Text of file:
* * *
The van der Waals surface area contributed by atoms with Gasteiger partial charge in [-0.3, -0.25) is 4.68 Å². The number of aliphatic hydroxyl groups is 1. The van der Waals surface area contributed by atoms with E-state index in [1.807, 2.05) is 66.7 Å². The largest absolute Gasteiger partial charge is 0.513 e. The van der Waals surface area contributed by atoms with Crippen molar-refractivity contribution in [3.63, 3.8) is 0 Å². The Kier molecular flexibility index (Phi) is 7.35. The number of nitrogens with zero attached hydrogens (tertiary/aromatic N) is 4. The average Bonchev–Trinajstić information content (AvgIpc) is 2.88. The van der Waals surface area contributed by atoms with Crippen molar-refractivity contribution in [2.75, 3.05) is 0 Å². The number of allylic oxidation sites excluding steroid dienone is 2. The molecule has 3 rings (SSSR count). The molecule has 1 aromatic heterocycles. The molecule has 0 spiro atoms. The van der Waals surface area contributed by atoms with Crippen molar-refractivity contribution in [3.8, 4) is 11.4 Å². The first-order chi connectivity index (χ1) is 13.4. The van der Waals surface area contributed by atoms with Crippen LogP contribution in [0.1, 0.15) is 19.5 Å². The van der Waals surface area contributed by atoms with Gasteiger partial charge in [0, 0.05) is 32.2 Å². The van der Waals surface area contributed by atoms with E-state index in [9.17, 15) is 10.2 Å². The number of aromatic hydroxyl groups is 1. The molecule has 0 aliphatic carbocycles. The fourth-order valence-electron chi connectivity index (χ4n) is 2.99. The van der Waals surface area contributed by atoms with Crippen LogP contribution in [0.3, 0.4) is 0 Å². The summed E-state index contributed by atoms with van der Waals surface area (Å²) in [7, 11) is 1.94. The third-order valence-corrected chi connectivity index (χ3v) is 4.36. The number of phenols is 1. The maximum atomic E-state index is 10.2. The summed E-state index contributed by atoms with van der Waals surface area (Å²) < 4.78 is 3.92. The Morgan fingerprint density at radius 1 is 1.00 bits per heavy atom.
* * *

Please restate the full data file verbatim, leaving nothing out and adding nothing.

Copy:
The van der Waals surface area contributed by atoms with Gasteiger partial charge in [-0.3, -0.25) is 4.68 Å². The number of aliphatic hydroxyl groups is 1. The van der Waals surface area contributed by atoms with E-state index in [1.807, 2.05) is 66.7 Å². The largest absolute Gasteiger partial charge is 0.513 e. The van der Waals surface area contributed by atoms with Crippen molar-refractivity contribution in [3.63, 3.8) is 0 Å². The Kier molecular flexibility index (Phi) is 7.35. The number of nitrogens with zero attached hydrogens (tertiary/aromatic N) is 4. The average Bonchev–Trinajstić information content (AvgIpc) is 2.88. The van der Waals surface area contributed by atoms with Crippen molar-refractivity contribution in [2.75, 3.05) is 0 Å². The number of allylic oxidation sites excluding steroid dienone is 2. The molecule has 3 rings (SSSR count). The molecule has 1 aromatic heterocycles. The molecule has 0 spiro atoms. The van der Waals surface area contributed by atoms with Crippen molar-refractivity contribution in [3.8, 4) is 11.4 Å². The first-order chi connectivity index (χ1) is 13.4. The van der Waals surface area contributed by atoms with Crippen LogP contribution in [0.1, 0.15) is 19.5 Å². The van der Waals surface area contributed by atoms with Gasteiger partial charge in [0, 0.05) is 32.2 Å². The van der Waals surface area contributed by atoms with E-state index in [9.17, 15) is 10.2 Å². The number of aromatic hydroxyl groups is 1. The molecule has 0 aliphatic carbocycles. The fourth-order valence-electron chi connectivity index (χ4n) is 2.99. The van der Waals surface area contributed by atoms with Crippen LogP contribution in [0.3, 0.4) is 0 Å². The summed E-state index contributed by atoms with van der Waals surface area (Å²) in [7, 11) is 1.94. The third-order valence-corrected chi connectivity index (χ3v) is 4.36. The number of phenols is 1. The maximum atomic E-state index is 10.2. The summed E-state index contributed by atoms with van der Waals surface area (Å²) < 4.78 is 3.92. The Morgan fingerprint density at radius 1 is 1.00 bits per heavy atom.